“Children with bedroom TVs watched about 40 minutes more TV daily”. 59 children have television in their bedrooms or about 9.6% of the sample. A peculiar observation is that in the study indicated that “children with a bedroom television were more likely to be low-income or single-adult households”. This changes my reading of the study that other potential factors come into play as well. It does so when their regressional model (see table 4) found that along with nighttime TV time, low-income and single-adult household do have a significant relationship with sleep problems. Evening media use is still significant and taken those factors into account (and Dr. Garrison replied back my questions about them which reminded me about how regressions are made.).

The way I see it now is that not only having a TV in your bedroom increases TV use and therefore poses a risk for sleep problems, but can it be possible for low-income or single-parents to remove them? It is possible that this may be due to parenting style in regards to children’s media use, they may use it to distract their children while resting because maybe they are exhausted in working in their stressful low-paying jobs. Or perhaps they lack the energy to parent their children’s media use. Contrast those with more financial resources or two-parent households, most of them may already have made good media decisions for their children. The problem is that socioeconomic status and parental status was not mentioned at all in the news, the focus is rather on the nighttime TV hours. In my interest for brevity on interventions as there will be an upcoming paper, Dr. Garrison said there are possible mediational differences.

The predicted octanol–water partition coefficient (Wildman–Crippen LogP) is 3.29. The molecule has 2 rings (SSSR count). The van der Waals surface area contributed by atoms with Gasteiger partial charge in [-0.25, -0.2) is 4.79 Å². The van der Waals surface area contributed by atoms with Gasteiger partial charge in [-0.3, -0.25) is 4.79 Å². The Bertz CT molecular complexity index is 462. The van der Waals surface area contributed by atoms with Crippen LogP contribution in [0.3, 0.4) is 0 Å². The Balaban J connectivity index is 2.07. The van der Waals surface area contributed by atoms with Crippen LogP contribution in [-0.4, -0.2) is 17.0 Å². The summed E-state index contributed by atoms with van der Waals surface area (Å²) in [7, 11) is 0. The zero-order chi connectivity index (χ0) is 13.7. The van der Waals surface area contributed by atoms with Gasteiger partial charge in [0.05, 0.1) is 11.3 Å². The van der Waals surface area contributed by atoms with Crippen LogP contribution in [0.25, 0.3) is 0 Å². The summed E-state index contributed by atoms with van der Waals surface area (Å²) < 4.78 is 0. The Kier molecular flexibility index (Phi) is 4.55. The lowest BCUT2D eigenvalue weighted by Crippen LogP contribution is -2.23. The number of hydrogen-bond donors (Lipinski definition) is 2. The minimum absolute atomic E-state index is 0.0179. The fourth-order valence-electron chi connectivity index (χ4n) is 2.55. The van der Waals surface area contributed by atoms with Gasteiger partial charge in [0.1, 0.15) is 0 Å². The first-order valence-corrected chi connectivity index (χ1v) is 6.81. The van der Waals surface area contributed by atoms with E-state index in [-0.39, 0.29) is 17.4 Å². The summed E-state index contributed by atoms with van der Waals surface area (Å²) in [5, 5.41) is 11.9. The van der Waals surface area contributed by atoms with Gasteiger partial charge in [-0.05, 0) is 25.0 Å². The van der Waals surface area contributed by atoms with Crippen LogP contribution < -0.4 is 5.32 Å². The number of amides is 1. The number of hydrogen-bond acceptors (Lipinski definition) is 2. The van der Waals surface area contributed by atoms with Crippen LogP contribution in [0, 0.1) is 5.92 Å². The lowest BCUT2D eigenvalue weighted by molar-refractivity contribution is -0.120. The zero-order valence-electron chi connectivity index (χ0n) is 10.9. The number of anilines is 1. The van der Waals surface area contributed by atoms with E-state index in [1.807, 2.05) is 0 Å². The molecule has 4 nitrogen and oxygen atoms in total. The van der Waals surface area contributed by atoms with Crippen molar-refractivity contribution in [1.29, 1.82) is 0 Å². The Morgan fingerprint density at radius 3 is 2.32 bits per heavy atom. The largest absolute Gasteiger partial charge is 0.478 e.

Some news articles had confusing percentages of whether it is 18% or 21% of the study’s sample that reported sleep problems [1][2].

My mind is turning into mush, but I now understand that translating knowledge from one level to another is a difficult task. Overall, the news give a pretty good description of the study. Except for that one : ” children who watched violent television, including cartoons with violence  during the day showed as much as an 18% increase in sleep problems“. This is why I started this blog, full of facepalming and hand wringing of bad journalism.

Garrison, M. M., Liekweg, K., & Christakis, D. A. (2011). Media use and child sleep: The impact of content, timing, and environment. Pediatrics . doi: 10.1542/peds.2010-3304